As honey bees dance from flower to flower, they’re doing much more than making honey.
In fact, according to UNCG Biology Professor Dr. Olav Rueppell, the sticky, golden treat is just “a nice byproduct” of the honey bee’s most important task – pollinating plants and sustaining agriculture. Each year, however, up to 70 to 80 percent of a beekeeper’s honey bee populations can die off due to stresses caused by parasites, diseases, pesticides and nutrition issues.
Kaira Wagoner, UNCG’s Biology Department’s first doctoral student, has uncovered a chemical that could increase the odds of honey bee survival by helping them better combat the parasites within their hives.
Wagoner has been working in Rueppell’s lab under his mentorship since August 2011, when she began working on her Ph.D. in the newly established environmental health science program. She received bachelor’s degrees in biology and health science from Guilford College, and earned her master’s degree in biology from UNCG in 2011.
After studying the effects of malaria-carrying mosquitos in her master’s program, Wagoner said she wanted to study a “beneficial” insect for a change. She added that the “complex behaviors” of social insects such as honey bees added to their intrigue.
Wagoner’s research focuses on Varroa destructor, also called the Varroa mite.
The mite is “probably the single most problematic” issue for honey bees, she said. Not only is the mite a “physical burden to the honey bee,” it can also transmit viruses to the honey bee.
Varroa mites reproduce by infiltrating the special cells in a honey bee comb built for larvae. The mites lay their own young in the cell to feed off the baby honey bee. When that happens, the honey bee larvae give off a chemical signal that alerts the nurse honey bees to the presence of the mites and the disease that comes with it.
In response, the nurse bees uncap the wax covering from the cell to check for the mites, and if mites are present, they remove the larvae from the hive to prevent the spread of disease. That behavior is called “hygienic behavior,” Wagoner said.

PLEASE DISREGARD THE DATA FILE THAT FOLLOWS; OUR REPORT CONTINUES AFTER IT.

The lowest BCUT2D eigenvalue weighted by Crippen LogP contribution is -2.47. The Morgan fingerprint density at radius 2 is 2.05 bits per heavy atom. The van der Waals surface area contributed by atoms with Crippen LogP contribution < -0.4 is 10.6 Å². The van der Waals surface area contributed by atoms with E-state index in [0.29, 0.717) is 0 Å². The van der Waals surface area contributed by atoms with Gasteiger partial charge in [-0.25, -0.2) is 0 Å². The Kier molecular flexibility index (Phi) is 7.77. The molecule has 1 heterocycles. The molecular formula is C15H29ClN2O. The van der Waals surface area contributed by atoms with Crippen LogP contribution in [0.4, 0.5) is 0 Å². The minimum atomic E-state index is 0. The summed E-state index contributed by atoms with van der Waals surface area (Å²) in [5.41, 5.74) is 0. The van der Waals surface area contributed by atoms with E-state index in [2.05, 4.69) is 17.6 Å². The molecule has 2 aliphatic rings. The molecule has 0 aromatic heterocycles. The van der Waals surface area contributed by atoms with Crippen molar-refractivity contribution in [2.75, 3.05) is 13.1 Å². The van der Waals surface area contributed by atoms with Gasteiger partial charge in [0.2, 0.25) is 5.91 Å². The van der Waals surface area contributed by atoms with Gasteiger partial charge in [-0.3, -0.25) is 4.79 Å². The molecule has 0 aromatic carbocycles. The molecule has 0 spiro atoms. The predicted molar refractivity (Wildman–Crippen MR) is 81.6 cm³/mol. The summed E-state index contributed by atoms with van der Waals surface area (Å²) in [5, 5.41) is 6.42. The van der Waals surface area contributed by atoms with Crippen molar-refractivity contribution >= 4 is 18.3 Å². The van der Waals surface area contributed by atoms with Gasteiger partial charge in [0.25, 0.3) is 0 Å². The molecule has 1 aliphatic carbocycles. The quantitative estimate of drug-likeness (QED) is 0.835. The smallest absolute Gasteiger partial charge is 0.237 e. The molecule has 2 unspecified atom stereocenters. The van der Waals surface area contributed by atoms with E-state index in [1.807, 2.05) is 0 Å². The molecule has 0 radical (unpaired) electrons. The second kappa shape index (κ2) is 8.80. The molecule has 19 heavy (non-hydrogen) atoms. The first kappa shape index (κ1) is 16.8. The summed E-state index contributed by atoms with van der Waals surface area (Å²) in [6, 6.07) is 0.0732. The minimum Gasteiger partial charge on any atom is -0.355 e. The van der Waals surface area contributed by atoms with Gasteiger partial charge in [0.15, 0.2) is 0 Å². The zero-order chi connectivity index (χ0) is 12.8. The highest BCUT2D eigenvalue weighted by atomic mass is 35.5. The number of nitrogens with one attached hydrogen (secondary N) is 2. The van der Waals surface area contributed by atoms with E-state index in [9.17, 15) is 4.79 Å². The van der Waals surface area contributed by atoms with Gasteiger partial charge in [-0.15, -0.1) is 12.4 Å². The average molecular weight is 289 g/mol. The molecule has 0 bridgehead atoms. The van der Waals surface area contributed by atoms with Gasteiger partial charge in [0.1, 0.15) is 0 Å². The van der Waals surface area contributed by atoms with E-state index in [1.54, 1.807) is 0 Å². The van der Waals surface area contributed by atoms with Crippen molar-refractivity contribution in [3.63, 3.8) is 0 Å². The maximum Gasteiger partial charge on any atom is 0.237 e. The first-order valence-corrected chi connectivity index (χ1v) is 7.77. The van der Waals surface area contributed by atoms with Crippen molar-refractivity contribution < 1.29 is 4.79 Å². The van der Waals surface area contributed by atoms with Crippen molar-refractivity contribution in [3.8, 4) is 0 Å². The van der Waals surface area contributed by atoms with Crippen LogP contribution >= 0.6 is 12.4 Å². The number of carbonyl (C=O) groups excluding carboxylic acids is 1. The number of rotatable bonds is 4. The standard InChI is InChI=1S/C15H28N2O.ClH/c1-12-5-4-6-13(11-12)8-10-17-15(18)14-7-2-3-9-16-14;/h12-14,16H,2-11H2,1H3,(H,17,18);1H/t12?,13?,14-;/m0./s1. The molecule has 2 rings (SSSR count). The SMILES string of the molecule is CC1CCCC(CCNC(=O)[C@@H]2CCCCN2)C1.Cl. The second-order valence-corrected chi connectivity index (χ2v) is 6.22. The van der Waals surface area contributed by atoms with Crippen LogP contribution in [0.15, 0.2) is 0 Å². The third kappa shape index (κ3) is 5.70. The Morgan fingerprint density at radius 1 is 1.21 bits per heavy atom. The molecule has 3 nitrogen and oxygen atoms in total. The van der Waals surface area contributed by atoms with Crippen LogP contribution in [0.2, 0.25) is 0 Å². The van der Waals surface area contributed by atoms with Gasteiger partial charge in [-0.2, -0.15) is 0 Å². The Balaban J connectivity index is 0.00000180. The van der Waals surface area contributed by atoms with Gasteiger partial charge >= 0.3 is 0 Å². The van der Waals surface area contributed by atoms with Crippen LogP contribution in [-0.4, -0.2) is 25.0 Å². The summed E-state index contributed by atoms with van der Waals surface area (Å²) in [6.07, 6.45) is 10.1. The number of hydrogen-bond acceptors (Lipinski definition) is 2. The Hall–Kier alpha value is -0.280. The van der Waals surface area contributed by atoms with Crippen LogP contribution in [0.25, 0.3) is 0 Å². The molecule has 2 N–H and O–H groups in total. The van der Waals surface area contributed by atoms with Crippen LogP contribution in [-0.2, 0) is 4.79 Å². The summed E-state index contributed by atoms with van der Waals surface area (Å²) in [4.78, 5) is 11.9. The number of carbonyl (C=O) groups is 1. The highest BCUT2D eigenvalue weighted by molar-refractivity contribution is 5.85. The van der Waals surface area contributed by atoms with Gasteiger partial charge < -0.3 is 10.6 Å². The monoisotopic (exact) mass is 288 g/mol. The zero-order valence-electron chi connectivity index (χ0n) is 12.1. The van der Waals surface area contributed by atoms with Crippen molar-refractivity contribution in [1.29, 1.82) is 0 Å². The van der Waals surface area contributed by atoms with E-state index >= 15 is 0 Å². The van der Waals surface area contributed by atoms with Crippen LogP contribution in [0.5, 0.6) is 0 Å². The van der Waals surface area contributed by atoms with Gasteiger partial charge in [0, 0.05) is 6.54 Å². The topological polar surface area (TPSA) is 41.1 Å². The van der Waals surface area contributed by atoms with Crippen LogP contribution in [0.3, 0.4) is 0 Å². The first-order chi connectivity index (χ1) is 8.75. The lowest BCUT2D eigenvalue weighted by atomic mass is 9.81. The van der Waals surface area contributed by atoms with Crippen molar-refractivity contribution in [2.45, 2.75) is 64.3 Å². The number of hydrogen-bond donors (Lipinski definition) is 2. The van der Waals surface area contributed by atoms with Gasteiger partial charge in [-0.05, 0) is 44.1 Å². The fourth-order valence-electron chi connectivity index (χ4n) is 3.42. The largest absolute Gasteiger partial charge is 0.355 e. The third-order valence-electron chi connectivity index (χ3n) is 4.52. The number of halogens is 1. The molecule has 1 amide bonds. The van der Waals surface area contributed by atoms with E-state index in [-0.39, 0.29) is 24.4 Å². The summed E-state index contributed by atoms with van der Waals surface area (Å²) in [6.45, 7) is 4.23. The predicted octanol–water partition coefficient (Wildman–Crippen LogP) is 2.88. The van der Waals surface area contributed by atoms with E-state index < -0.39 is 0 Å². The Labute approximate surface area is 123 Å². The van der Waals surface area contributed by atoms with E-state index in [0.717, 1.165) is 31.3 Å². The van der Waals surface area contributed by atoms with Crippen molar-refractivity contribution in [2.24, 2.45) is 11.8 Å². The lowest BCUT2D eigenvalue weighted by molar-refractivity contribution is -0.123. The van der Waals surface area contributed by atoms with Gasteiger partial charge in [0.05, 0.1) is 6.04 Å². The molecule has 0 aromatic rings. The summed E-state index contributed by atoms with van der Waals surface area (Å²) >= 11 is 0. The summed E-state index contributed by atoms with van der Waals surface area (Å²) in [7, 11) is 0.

Her research suggests that the chemical could be used as a tool to breed hygienic honey bee colonies that show increased hygienic behavior and are therefore more disease resistant hives.
Wagoner said she believes that if that specific chemical is sprayed over the top layer of all the honey bee cells in a hive, the nurse honey bees will uncap and check all the cells, increasing their chances of catching and emptying cells with the Varroa mites. Cells without mites will be recapped and the larvae left to develop normally.
“We think it will help reduce the parasite load of the colony,” Rueppell said.
And reducing the parasite load means reducing illness and death, leading to more honey bees to pollinate crops.
That’s not all Wagoner’s discovered about honey bees while working on her dissertation research, though.
When she began her research, Wagoner used plastic frames in her hives, but when she got tired of sawing plastic frames apart, she began using frames with a wax foundation instead. Those frames are stabilized by steel wires. After a while, Wagoner noticed something strange.
“There were lines of missing honey bee brood,” she said.
After further inspection, Wagoner realized that the empty brood cells were all located along the metal wires. So, she began testing younger brood that had not yet been removed, and found that they had six times more iron in them than those that weren’t located along the wire.
“As a result, we would recommend not using steel wire stabilizer,” she said.
Wagoner said she expects her findings, both about hygienic behavior and steel wires in frames to be published in the upcoming months. She passed her dissertation in mid-October and will continue to complete follow-up research through the end of the semester. She graduates in December, and is applying for post doctorate research and academic positions.
Story by Jeanie Groh, University Relations
Photography by Martin W. Kane, University Relations